The AAP offers updated recommendations to reduce the firearm violence risks to children, as homicide and suicide rates rise.
ANAHEIM, CALIF.-- Each day, 28 U.S. children and teens -- the equivalent of a high school classroom -- die from gun violence, making it the No. 1 killer of youth through age 24. The national death rate is significantly higher than all other high-income countries combined, largely due to an alarming increase in suicides and homicides that do not make national headlines.
The American Academy of Pediatrics calls for tackling this public health emergency with a harm-reduction approach, using tactics that have successfully resulted in a decrease in motor vehicle-related injuries and deaths. The AAP offers recommendations within an updated policy statement, “Firearm-Related Injuries and Deaths in Children and Youth: Injury Prevention and Harm Reduction,” which, with an accompanying technical report, will be published during the 2022 AAP National Conference and Exhibition in Anaheim, Calif., on Oct. 8.
“This is not a simple problem and it cannot be fixed with a simple solution,” said lead author Lois K. Lee, MD, MPH, FACEP, FAAP, chair of the AAP Council on Injury, Violence, and Poison Prevention, which wrote the reports. “Pediatricians as a start can offer families guidance and education on more safely storing guns. AAP also calls for supporting legislation that, much like the common-sense requirements for obtaining a driver’s license, would improve gun ownership safety.”
Dr. Lee and other experts will highlight the main points of the AAP recommendations during a news conference from 12:15 p.m.-1 p.m. PT Saturday, Oct. 8, at 207AB Anaheim Convention Center during the national conference, which will be from Oct. 7-11, 2022.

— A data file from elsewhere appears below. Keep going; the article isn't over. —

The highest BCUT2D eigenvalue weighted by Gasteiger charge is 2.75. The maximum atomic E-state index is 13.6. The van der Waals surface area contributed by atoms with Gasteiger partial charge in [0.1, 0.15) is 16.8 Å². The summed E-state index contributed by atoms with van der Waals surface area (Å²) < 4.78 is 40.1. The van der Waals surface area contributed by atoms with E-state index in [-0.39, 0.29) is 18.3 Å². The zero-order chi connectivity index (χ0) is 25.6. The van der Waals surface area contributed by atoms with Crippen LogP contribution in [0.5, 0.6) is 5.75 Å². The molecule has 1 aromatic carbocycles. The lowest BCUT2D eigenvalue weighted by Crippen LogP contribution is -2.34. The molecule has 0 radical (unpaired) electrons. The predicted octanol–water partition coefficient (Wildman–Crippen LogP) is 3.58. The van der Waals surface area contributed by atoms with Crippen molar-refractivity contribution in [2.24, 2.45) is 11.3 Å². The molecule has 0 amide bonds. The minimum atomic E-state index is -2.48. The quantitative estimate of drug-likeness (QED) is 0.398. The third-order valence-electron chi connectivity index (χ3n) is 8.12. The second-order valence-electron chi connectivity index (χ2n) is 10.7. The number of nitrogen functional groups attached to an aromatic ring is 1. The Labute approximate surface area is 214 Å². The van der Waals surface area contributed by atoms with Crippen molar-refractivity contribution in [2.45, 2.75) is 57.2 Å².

Over the past decade, rates of homicides and suicides from firearms in U.S. youth, especially those ages 15 to 24 years, have increased by 14% and 39%, respectively. Among all youth firearm deaths, homicides account for 58%, suicides account for 37%, 2% are unintentional, and legal intervention accounts for 1%.
About 85% of firearm deaths in children ages 12 and younger occur in the home. Teens ages 13-17 are equally likely to be killed at home (39%) or on the street/sidewalk (38%), according to research based on 2014 data.
“Many firearm tragedies escape public attention because they occur in a home, sometimes in a child’s own home or at a friend’s house, or their neighbor’s or grandparent’s residence,” said Eric W. Fleegler, MD, MPH, FAAP, a co-author of both reports. “Research tells us that families tend to underestimate how children will behave when they encounter a gun and miscalculate the risks. Suicide risks are also a huge concern, especially in families where teens are struggling with their mental health.”
AAP recommends actions at the local, state and federal levels that include:
Research and publications addressing firearm-related injuries, deaths, and interventions has lagged far behind other areas of study and impeded the ability to apply evidence-based approaches to decrease firearm injuries and deaths in U.S. children and youth.
“We can’t afford to stand by and watch as more children and communities are traumatized by firearm violence, not only from what they experience firsthand but what they see and hear about in their neighborhoods and in the U.S at large,” Dr. Lee said. “As a nation we are judged by how we care for our children—so we must act now to turn around this tide of increasing firearm violence to our kids.”
A news briefing and panel discussion is scheduled on new firearms safety recommendations for children and adults from 12:15 -1 p.m. PT Saturday, Oct 8, Room 207 AB at the Anaheim Convention Center.
Following brief presentations, Ben Hoffman, MD, FAAP, will moderate a Q&A session. Panelists are available for individual interviews immediately following.
The American Academy of Pediatrics is an organization of 67,000 primary care pediatricians, pediatric medical subspecialists and pediatric surgical specialists dedicated to the health, safety and well-being of infants, children, adolescents and young adults. For frequent updates on AAP recommendations, Pediatrics studies, AAP in the news, public awareness campaigns, information for parents and more, follow us on Twitter at http://twitter.com/AmerAcadPeds.